The Myth of Digital Credit as a Catalyst for Financial Inclusion in Nigeria
In the last decade, digital credit has witnessed a tremendous level of adoption in Africa, particularly in the East African countries that blazed the trail on the continent. Subsequently, the phenomenon made inroads into West Africa, and adoption of digital credit has exploded in Nigeria over the past few years. The rapid acceptance of digital credit can be traced to its unique features of being fast (turn-around time of less than 24 hours), convenient, and confidential.
While digital finance is often promoted as an important mechanism for expanding financial inclusion, has this been true for Nigeria? In this blog post, I examine the market offerings for digital credit and how they may or may not contribute to financial inclusion.
What is on offer in Nigeria?
In order to test the hypothesis that digital credit engenders financial inclusion in Nigeria, I reviewed the loan disbursal requirements and conditions listed on the websites and internet/mobile applications of the top 20 digital credit companies in Nigeria. These companies represent 80 percent of the digital credit market in the country. As you can see in the table below, there is practically no variation among the different digital credit providers.
Let’s take a look at these conditions in more detail, and what implications they have for financial inclusion.
Bank account ownership is required. On all of the digital credit platforms evaluated, owning a bank account is a prerequisite for obtaining loans. Loan applications cannot be submitted without first inputting bank details. In addition, loan repayments are only accepted via debit card, direct debit mandate, bank transfer and postdated cheques. These requirements make it painfully obvious that digital credit companies only target existing bank account holders. Unfortunately, they currently have no products to address the credit needs for the population at the bottom of the pyramid who do not have access to basic financial services. Consequently the millions of unbanked Nigerians are automatically excluded from securing loans from digital credit companies.
Applications are only accepted through a website or app, making internet connectivity and a smartphone a must for loan application processing. The implication here is twofold. All those living in areas without internet connectivity, as well as those who cannot afford a smartphone, are disqualified from the loan application processes.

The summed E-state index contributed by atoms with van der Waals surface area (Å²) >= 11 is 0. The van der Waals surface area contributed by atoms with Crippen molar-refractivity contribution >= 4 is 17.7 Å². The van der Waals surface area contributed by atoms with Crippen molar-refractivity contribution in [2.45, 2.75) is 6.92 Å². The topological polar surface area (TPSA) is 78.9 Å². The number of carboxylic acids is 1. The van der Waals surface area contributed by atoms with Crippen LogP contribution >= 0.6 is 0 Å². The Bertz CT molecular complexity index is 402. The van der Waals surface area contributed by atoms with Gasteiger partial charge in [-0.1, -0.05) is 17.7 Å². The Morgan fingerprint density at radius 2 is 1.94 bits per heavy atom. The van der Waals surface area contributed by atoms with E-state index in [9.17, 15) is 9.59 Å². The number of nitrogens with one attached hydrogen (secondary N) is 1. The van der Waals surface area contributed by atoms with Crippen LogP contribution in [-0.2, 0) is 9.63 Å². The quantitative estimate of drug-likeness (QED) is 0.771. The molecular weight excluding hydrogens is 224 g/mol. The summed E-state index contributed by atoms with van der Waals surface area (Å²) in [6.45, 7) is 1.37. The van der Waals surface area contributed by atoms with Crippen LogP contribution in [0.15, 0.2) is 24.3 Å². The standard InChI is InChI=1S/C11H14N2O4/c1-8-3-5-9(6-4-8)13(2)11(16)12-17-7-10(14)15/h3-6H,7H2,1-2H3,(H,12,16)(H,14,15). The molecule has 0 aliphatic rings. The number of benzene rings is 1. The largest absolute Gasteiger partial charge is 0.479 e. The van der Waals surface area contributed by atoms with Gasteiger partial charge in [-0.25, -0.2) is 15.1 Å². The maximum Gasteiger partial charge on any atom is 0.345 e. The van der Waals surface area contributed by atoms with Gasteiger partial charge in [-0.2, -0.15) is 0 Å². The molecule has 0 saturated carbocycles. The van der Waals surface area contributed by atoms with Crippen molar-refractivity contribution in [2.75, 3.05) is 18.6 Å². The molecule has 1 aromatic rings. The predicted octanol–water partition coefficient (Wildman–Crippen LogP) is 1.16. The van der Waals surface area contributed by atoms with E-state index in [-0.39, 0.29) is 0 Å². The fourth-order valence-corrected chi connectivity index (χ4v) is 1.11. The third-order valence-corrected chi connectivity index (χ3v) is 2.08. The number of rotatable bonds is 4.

The only credit products offered are personal loans which require salaried employment or structured businesses. Loan applications will be immediately turned down if the applicants are not in paid employment or do not have a structured business. In almost all cases, the employer must be the Federal Government, State Government, Foreign Agencies or blue-chip companies.
Interest rates are very high. Almost all of the companies apply risk-based pricing, which translates to anything between 3.5 to 50 percent monthly. Only two charge a flat annual interest rate that is clearly spelled out on their website or app (30 to 36 percent per annum). The extremely expensive nature of these loans, combined with their very short tenure, makes them unsuitable to support any type of business, and the best that can be hoped for is to utilize the loan in meeting unplanned small obligations.
Regulation is sorely needed
As we can see from this review of the top 20 digital credit companies in the country, the digital credit offer in Nigeria can be defined as fast, small, convenient, short tenured and very expensive loans that are granted to existing bank account holders who must be salary earners or own structured businesses.
This fixation on salary earners will eventually be the downfall of digital credit companies, as it creates a debt trap for civil servants who also have access to staff cooperative loans with single digit interest rates and bank loans with longer tenures and cheaper interest rates. It is therefore urgent that this sector be properly regulated to prevent over-indebtedness and abuse of debt service ratio laws, problems which have plagued some East African countries in recent years.
Above all, it is clear that digital credit companies in Nigeria have very limited reach and lack the capacity to bridge the credit gap at the bottom of the pyramid. In order for digital finance to contribute meaningfully to financial inclusion in the country, the Central Bank of Nigeria needs to consider opening up lending licenses to Super Agents, Mobile Money Operators, Telcos and Payment Service Banks. We should learn from the digital credit models in other countries such as Kenya, where M-Shwari and M-Pesa operate on the telco network. These types of companies have enormous subscriber bases, strong financial footing and broad network reach, and are therefore in a much better position to help expand financial inclusion than the digital credit companies currently in the market.